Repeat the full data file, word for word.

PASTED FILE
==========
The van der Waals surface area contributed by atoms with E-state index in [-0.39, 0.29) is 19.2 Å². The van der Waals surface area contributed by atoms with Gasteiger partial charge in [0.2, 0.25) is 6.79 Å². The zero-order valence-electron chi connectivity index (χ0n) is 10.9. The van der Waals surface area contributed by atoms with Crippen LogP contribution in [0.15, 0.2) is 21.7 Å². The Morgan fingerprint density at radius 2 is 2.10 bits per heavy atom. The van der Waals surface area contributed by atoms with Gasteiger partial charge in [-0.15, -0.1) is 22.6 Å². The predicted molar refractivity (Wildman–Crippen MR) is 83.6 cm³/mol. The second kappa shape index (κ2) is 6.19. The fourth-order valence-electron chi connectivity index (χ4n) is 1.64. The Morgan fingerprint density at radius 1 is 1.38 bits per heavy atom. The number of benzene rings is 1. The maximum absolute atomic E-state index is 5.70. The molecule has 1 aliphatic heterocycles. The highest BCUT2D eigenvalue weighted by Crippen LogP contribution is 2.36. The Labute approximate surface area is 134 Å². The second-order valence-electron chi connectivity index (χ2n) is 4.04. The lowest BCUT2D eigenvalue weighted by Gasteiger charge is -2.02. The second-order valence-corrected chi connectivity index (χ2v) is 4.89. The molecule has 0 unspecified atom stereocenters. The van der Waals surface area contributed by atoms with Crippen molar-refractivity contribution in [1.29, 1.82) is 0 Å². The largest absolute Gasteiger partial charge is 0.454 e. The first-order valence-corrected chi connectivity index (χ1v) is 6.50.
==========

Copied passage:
The van der Waals surface area contributed by atoms with E-state index in [-0.39, 0.29) is 19.2 Å². The van der Waals surface area contributed by atoms with Gasteiger partial charge in [0.2, 0.25) is 6.79 Å². The zero-order valence-electron chi connectivity index (χ0n) is 10.9. The van der Waals surface area contributed by atoms with Crippen LogP contribution in [0.15, 0.2) is 21.7 Å². The Morgan fingerprint density at radius 2 is 2.10 bits per heavy atom. The van der Waals surface area contributed by atoms with Gasteiger partial charge in [-0.15, -0.1) is 22.6 Å². The predicted molar refractivity (Wildman–Crippen MR) is 83.6 cm³/mol. The second kappa shape index (κ2) is 6.19. The fourth-order valence-electron chi connectivity index (χ4n) is 1.64. The Morgan fingerprint density at radius 1 is 1.38 bits per heavy atom. The number of benzene rings is 1. The maximum absolute atomic E-state index is 5.70. The molecule has 1 aliphatic heterocycles. The highest BCUT2D eigenvalue weighted by Crippen LogP contribution is 2.36. The Labute approximate surface area is 134 Å². The second-order valence-electron chi connectivity index (χ2n) is 4.04. The lowest BCUT2D eigenvalue weighted by Gasteiger charge is -2.02. The second-order valence-corrected chi connectivity index (χ2v) is 4.89. The molecule has 0 unspecified atom stereocenters. The van der Waals surface area contributed by atoms with Crippen molar-refractivity contribution in [1.29, 1.82) is 0 Å². The largest absolute Gasteiger partial charge is 0.454 e. The first-order valence-corrected chi connectivity index (χ1v) is 6.50.